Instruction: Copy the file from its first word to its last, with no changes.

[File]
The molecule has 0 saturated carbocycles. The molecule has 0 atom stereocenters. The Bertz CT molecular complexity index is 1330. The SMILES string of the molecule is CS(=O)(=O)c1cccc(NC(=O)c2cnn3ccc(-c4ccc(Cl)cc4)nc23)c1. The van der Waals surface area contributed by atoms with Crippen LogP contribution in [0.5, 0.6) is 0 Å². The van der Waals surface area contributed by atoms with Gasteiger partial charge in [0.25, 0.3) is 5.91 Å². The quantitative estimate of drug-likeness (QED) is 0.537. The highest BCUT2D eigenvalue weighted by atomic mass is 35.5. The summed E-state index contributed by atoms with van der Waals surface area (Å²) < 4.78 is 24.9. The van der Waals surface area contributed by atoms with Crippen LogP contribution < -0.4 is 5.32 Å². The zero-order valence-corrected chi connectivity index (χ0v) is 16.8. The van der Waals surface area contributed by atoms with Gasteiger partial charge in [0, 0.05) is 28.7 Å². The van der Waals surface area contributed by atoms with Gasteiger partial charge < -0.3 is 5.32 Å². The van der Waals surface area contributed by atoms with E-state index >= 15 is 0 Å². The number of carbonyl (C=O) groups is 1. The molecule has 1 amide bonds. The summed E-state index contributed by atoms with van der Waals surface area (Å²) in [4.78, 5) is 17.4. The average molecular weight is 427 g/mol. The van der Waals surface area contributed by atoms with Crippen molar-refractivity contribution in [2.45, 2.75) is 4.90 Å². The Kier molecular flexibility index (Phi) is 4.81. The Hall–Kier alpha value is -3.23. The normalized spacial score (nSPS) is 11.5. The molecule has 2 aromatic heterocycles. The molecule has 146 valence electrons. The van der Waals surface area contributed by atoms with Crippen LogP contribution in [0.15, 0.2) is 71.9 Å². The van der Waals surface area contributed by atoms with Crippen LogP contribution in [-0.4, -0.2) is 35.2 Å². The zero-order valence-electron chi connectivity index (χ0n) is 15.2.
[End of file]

The molecule has 0 saturated carbocycles. The molecule has 0 atom stereocenters. The Bertz CT molecular complexity index is 1330. The SMILES string of the molecule is CS(=O)(=O)c1cccc(NC(=O)c2cnn3ccc(-c4ccc(Cl)cc4)nc23)c1. The van der Waals surface area contributed by atoms with Crippen LogP contribution in [0.5, 0.6) is 0 Å². The van der Waals surface area contributed by atoms with Gasteiger partial charge in [0.25, 0.3) is 5.91 Å². The quantitative estimate of drug-likeness (QED) is 0.537. The highest BCUT2D eigenvalue weighted by atomic mass is 35.5. The summed E-state index contributed by atoms with van der Waals surface area (Å²) < 4.78 is 24.9. The van der Waals surface area contributed by atoms with Crippen LogP contribution < -0.4 is 5.32 Å². The zero-order valence-corrected chi connectivity index (χ0v) is 16.8. The van der Waals surface area contributed by atoms with Gasteiger partial charge in [0, 0.05) is 28.7 Å². The van der Waals surface area contributed by atoms with Gasteiger partial charge < -0.3 is 5.32 Å². The van der Waals surface area contributed by atoms with E-state index >= 15 is 0 Å². The number of carbonyl (C=O) groups is 1. The molecule has 1 amide bonds. The summed E-state index contributed by atoms with van der Waals surface area (Å²) in [4.78, 5) is 17.4. The average molecular weight is 427 g/mol. The van der Waals surface area contributed by atoms with Crippen molar-refractivity contribution in [2.45, 2.75) is 4.90 Å². The Kier molecular flexibility index (Phi) is 4.81. The Hall–Kier alpha value is -3.23. The normalized spacial score (nSPS) is 11.5. The molecule has 2 aromatic heterocycles. The molecule has 146 valence electrons. The van der Waals surface area contributed by atoms with Crippen LogP contribution in [0.15, 0.2) is 71.9 Å². The van der Waals surface area contributed by atoms with Crippen LogP contribution in [-0.4, -0.2) is 35.2 Å². The zero-order valence-electron chi connectivity index (χ0n) is 15.2.